How to Set Up Whole-House Audio on the Cheap with Google Chromecast

Chrome cast audio players have been available for quite some time but it’s been a bit confusing as to how to use them. We hope to help you energize your home with great music with your existing audio setup today.

Preparation is key to this project

You will need a Chromecast Audio player per speaker system in you home.

You can purchase them here.
*remember you will need one per speaker system in your home*

If your speakers use the old (red / white RCA plugs) you will need to purchase aditional RCA to 3.55 mm adapters like these.

The Chromecast Audio ships with a power adapter and one short 3.5mm stereo cable (aka a headphone style cable)

You can use services like Google Play Music, Spotify, Pandora, and iHeartRadio all work with the Chromecast, and you can even stream music from your personal media collection using Chromecast compatible media management solutions like Plex Media Center.

Now that you have your chomecast and your desired music streaming app setup it’s time to setup your Chromecast Music devices.

Set Up Your Chromecast Audio Units

We promise you that you’ve already done all the hard stuff (checking your speakers, potentially ordering adapter cables, and so on). Once you’ve figured out the lay of the speaker land in your house and got your hands on the actual Chromecast Audio units, the rest of the process takes mere minutes.

Plug in your Chromecast Audio’s power cable, plug in the adapter, and hook the unit up to your speakers. We suggest doing the units one at a time (applying power to each unit only after the previous unit has been configured) to avoid confusing them, as they all have generic default names like ChromecastAudio2058.

Turn your smartphone’s Bluetooth on from its settings app. Then, launch the Google Cast app. Select the “Devices” tab at the top of the screen, as seen below

Confirm that you heard the sound by selecting “I heard it”, or, if you did not, select “I didn’t hear it” for troubleshooting help.

Next, you’ll be prompted to name your Chromecast Audio and opt to enable guest mode or not (if you’re unfamiliar with the Chromecast guest mode, you can read up on it here). Although the app prompts you to use a name like “Living Room”, because we already have several regular Chromecast units with names like that we opted to call our Chromecast Audio “Downstairs Speakers”. Give your Chromecast an easily identifiable name that distinguishes it from other units (and remember that each time someone gives a network device a nonsensical name, an angel loses their wings).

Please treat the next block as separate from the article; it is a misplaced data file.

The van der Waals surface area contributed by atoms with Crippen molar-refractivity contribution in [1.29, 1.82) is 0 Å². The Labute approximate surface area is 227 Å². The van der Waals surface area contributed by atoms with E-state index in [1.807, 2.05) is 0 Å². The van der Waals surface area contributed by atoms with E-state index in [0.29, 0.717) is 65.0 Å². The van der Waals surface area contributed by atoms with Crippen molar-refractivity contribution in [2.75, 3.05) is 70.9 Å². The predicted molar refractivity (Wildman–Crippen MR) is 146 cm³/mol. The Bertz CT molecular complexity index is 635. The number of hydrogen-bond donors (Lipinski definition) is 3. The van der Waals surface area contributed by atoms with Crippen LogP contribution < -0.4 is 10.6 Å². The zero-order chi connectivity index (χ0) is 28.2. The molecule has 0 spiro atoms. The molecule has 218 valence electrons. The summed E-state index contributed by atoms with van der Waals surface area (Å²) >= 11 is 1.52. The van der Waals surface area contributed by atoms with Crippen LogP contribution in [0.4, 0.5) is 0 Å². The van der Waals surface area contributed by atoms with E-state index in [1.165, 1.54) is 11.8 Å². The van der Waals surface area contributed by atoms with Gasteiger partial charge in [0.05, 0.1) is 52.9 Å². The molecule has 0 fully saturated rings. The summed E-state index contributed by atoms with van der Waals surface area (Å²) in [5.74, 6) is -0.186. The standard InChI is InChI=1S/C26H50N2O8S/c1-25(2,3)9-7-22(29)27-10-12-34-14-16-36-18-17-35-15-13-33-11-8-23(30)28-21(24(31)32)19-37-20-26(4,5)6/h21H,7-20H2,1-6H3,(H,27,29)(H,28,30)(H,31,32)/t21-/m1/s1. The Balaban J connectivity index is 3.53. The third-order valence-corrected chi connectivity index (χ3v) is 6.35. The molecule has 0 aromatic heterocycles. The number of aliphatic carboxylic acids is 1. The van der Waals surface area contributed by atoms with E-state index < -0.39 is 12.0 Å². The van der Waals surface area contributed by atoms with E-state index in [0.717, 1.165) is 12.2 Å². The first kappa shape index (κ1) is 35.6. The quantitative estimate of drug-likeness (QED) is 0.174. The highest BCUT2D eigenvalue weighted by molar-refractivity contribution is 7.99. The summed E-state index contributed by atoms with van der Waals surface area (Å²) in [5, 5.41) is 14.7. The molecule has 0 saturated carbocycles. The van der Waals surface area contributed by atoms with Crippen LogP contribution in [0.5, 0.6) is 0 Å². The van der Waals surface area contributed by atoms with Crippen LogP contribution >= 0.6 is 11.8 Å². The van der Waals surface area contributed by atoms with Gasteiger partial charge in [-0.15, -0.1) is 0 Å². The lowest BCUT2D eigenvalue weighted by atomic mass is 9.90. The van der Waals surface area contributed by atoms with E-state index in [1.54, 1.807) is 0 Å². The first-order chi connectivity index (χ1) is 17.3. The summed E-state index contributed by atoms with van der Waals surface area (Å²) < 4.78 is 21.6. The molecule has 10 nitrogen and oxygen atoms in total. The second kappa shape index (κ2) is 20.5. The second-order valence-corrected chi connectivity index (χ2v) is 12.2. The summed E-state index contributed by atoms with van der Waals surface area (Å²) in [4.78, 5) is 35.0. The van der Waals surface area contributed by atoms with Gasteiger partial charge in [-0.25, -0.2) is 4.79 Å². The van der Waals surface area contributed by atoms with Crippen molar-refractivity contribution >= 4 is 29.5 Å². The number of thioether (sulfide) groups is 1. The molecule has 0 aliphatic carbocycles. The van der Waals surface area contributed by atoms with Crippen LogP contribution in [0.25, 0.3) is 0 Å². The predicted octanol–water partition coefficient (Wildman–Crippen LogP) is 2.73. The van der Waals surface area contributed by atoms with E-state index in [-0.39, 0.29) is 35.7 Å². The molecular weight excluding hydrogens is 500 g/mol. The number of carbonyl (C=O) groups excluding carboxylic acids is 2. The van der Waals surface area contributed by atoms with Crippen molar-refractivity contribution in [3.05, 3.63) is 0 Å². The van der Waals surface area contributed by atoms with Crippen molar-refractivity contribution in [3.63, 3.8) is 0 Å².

As soon as the Chromecast Audio connects to your network, it will search for updates. During that process, it will show you a little video about how to use the device. Wait for the update process to end and then repeat this entire section of the tutorial for each Chromecast Audio unit you have.

Do not move on to the next section of the tutorial until each Chromecast Audio unit is hooked up to its companion speakers, with a unique name, and on your home network.

The Finishing Touch: Group the Chromecasts

This last step is the magic that brings it all together. If you open up a Chromecast compatible streaming app, say Pandora for iOS, at this point, you will see your Chromecast Audio units but you will only be able to stream audio to one of them, as seen below.

If you have Bluetooth on and are near the Chromecast, it will display the default name of the Chromecast Audio along with the above dialog indicating it needs to be setup. Select “Set Up”. After a very brief moment where it indicates the setup process is underway, it will prompt you to play a test sound. Press the button to confirm that the app can send sound to the Chromecast Audio.

From the resulting pop up menu, select “Create group”.

Give your group a name and select the Chromecast units that will make up the group. In our example, we have two Chromecast Audio units and we named the group “Whole House”. If you’ve purchased more units, you can easily subdivide things into groups like “Whole House”, “Upstairs”, “Downstairs”, or even “Outside”. As long as any given group has two Chromecasts in it, it will work. Click “Save” when you’re done naming your group and selecting the devices.


If you fire up an app with casting abilities, like the aforementioned Pandora app, you’ll see that “Whole House” (or whatever you named your speaker group), as seen below.

Now you can select the “Google Cast Group” instead of individual Chromecast Audio units, and whatever stream you’ve selected will be sent to every Chromecast Audio in that cast group.

Individual apps can offer additional support for the Chromecast Audio (the Pandora app, for example, allows you to control the master volume by tapping the casting icon while the cast is in process, as seen below).



This is particularly handy if you left the physical volume of a distant set of speakers turned up and want to quickly rectify the situation without running up a flight of stairs.

Source: How to Geek





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